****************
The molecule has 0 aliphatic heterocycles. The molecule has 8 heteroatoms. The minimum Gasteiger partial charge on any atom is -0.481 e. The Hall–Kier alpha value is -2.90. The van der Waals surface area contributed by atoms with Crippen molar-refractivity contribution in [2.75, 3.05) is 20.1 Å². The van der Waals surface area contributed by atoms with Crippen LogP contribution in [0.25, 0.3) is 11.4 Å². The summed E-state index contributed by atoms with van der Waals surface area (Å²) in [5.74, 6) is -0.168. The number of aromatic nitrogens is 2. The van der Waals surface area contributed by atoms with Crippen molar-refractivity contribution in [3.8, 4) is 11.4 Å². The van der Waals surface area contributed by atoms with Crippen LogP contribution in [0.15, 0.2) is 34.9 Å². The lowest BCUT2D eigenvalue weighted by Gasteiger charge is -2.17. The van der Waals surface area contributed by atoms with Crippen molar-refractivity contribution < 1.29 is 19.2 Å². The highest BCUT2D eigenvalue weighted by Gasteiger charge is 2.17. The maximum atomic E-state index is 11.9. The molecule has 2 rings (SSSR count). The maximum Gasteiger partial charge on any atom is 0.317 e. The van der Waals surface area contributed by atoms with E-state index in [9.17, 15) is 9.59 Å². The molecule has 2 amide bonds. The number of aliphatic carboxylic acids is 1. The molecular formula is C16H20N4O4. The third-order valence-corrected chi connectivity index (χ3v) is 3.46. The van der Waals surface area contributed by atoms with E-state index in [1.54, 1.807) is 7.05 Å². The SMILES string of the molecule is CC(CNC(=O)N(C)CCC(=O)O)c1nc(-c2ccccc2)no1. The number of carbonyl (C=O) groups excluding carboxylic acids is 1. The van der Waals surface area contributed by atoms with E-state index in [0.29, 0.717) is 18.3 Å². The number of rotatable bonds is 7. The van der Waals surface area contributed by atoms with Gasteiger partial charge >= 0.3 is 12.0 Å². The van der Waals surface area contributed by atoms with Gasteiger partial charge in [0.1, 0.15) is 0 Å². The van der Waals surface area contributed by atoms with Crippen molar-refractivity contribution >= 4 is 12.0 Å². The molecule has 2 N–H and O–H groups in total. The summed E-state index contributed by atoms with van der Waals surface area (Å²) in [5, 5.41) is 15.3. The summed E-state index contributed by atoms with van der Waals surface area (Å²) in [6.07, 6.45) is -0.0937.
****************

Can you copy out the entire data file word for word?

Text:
The molecule has 0 aliphatic heterocycles. The molecule has 8 heteroatoms. The minimum Gasteiger partial charge on any atom is -0.481 e. The Hall–Kier alpha value is -2.90. The van der Waals surface area contributed by atoms with Crippen molar-refractivity contribution in [2.75, 3.05) is 20.1 Å². The van der Waals surface area contributed by atoms with Crippen LogP contribution in [0.25, 0.3) is 11.4 Å². The summed E-state index contributed by atoms with van der Waals surface area (Å²) in [5.74, 6) is -0.168. The number of aromatic nitrogens is 2. The van der Waals surface area contributed by atoms with Crippen molar-refractivity contribution in [3.8, 4) is 11.4 Å². The van der Waals surface area contributed by atoms with Crippen LogP contribution in [0.15, 0.2) is 34.9 Å². The lowest BCUT2D eigenvalue weighted by Gasteiger charge is -2.17. The van der Waals surface area contributed by atoms with Crippen molar-refractivity contribution < 1.29 is 19.2 Å². The highest BCUT2D eigenvalue weighted by Gasteiger charge is 2.17. The maximum atomic E-state index is 11.9. The molecule has 2 rings (SSSR count). The maximum Gasteiger partial charge on any atom is 0.317 e. The van der Waals surface area contributed by atoms with E-state index in [9.17, 15) is 9.59 Å². The molecule has 2 amide bonds. The number of aliphatic carboxylic acids is 1. The molecular formula is C16H20N4O4. The third-order valence-corrected chi connectivity index (χ3v) is 3.46. The van der Waals surface area contributed by atoms with E-state index in [1.54, 1.807) is 7.05 Å². The SMILES string of the molecule is CC(CNC(=O)N(C)CCC(=O)O)c1nc(-c2ccccc2)no1. The number of carbonyl (C=O) groups excluding carboxylic acids is 1. The van der Waals surface area contributed by atoms with E-state index in [0.29, 0.717) is 18.3 Å². The number of rotatable bonds is 7. The van der Waals surface area contributed by atoms with Gasteiger partial charge >= 0.3 is 12.0 Å². The van der Waals surface area contributed by atoms with Gasteiger partial charge in [0.1, 0.15) is 0 Å². The van der Waals surface area contributed by atoms with Crippen molar-refractivity contribution >= 4 is 12.0 Å². The molecule has 2 N–H and O–H groups in total. The summed E-state index contributed by atoms with van der Waals surface area (Å²) in [5, 5.41) is 15.3. The summed E-state index contributed by atoms with van der Waals surface area (Å²) in [6.07, 6.45) is -0.0937.